The program analyzes the stream of unchecked information from administration sources and Iraqi defectors to the mainstream print and broadcast press, which was then seized upon and amplified by an army of pundits. While almost all the claims would eventually prove to be false, the drumbeat of misinformation about WMDs went virtually unchallenged by the media. The New York Times reported on Iraq’s “worldwide hunt for materials to make an atomic bomb,” but according to Landay, claims by the administration about the possibility of nuclear weapons were highly questionable. Yet, his story citing the “lack of hard evidence of Iraqi weapons” got little play. In fact, throughout the media landscape, stories challenging the official view were often pushed aside while the administration’s claims were given prominence. “From August 2002 until the war was launched in March of 2003 there were about 140 front page stories in the Washington Post making the administration’s case for war,” says Howard Kurtz, the Post’s media critic. “But there was only a handful of stories that ran on the front page that made the opposite case. Or, if not making the opposite case, raised questions.”
“Buying the War” examines the press coverage in the lead-up to the war as evidence of a paradigm shift in the role of journalists in democracy and asks, four years after the invasion, what’s changed? “More and more the media become, I think, common carriers of administration statements and critics of the administration,” says theWashington Post’s Walter Pincus. “We’ve sort of given up being independent on our own.”
Watch the Moyers documentary here:
Iraq for Sale: The War Profiteers
Another well-known critical journalist pursues a somewhat different version of the same story in his 2006 documentary – Iraq for Sale. Robert Greenwald produced his film while the war in Iraq was still raging. The film deals less with the media and more with alleged war profiteering and negligence of private contractors and consultants who went to Iraq as part of the US war effort.
Specifically, the film claims four major contractors – Blackwater, K.B.R.-Halliburton, CACI and Titan – were all over-billing the U.S. government and doing substandard work while endangering the lives of American soldiers, Iraqi civilians, and their own employees. These corporations were tasked with “virtually everything except the actual killing,” including food, laundry, housing, security, intelligence gathering and interrogation.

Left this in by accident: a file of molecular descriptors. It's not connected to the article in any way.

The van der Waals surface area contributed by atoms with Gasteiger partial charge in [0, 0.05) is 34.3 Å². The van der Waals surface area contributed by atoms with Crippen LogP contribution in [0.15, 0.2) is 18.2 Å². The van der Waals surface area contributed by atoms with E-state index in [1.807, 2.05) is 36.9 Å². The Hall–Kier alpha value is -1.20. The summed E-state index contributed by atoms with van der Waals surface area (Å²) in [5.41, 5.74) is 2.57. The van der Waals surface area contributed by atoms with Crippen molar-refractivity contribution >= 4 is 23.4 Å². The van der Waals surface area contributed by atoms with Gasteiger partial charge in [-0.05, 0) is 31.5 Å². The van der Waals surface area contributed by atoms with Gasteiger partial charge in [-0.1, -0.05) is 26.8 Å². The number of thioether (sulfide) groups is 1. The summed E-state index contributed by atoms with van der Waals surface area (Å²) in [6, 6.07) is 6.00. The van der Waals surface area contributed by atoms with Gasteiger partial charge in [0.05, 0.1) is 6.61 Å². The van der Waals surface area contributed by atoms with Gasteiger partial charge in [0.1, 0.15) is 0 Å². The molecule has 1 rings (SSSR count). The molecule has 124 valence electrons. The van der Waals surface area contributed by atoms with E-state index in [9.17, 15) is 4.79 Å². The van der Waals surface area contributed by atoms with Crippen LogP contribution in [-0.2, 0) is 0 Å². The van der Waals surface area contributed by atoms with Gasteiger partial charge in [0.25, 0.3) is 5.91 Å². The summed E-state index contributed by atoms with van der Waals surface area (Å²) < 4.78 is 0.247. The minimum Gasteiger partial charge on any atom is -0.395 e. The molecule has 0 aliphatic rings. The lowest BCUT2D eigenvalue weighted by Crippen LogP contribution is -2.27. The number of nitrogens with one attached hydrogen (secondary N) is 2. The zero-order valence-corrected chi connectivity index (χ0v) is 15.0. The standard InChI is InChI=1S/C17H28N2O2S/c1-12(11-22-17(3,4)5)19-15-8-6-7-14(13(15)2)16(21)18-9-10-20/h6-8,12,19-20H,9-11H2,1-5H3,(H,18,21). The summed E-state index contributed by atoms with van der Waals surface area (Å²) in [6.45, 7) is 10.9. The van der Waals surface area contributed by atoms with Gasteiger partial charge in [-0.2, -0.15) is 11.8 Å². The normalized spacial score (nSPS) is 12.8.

Almost all of the services provided by these firms were at one point accomplished within the mission and manpower structures of the U.S. armed forces. Now civilians, earning vast sums of compensation beyond what soldiers used to be paid are performing these tasks with very little oversight and accountability. This should anger even politcally conservative people who claim they are advocates “fiscal responsibility.”
You can watch Greenwald’s film here:
Banks Also Profit From War
There is another important component missing here, when we think about how these different corporations are being financially enabled to do their work. Of course, there is a compliant congress, voting for war, voting for contractor programs, etc. But banks are complicit too. In particular the Fed. Think about this: the Fed prints money out of thin air and loans it out to companies like Haliburton via congressional approval of their contracts. So now Haliburton owes interest on their loans. Who gets paid the interest? The banks.
Put another way, banks lend money that exists in theory on a computer screen. They lend non-existent money called credit. That’s it. And guess who was the first one to call attention to the fictional qualities of money? Our supposedly evil communist friend Karl Marx. Talking about commodities in Das Kapital, he famously says:
“A commodity appears, at first sight, a very trivial thing, and easily understood. Its analysis shows that it is, in reality, a very queer thing, abounding in metaphysical subtleties and theological niceties.”
This is our first hint that things are not as they appear. And of course, Marx spends the duration of his book explaining how commodities, money, and capital work, much to the chargrin of everyone, who would rather everything remain secret/hidden behind a wall of obfuscation and outright deceit. And now you know why they hate him.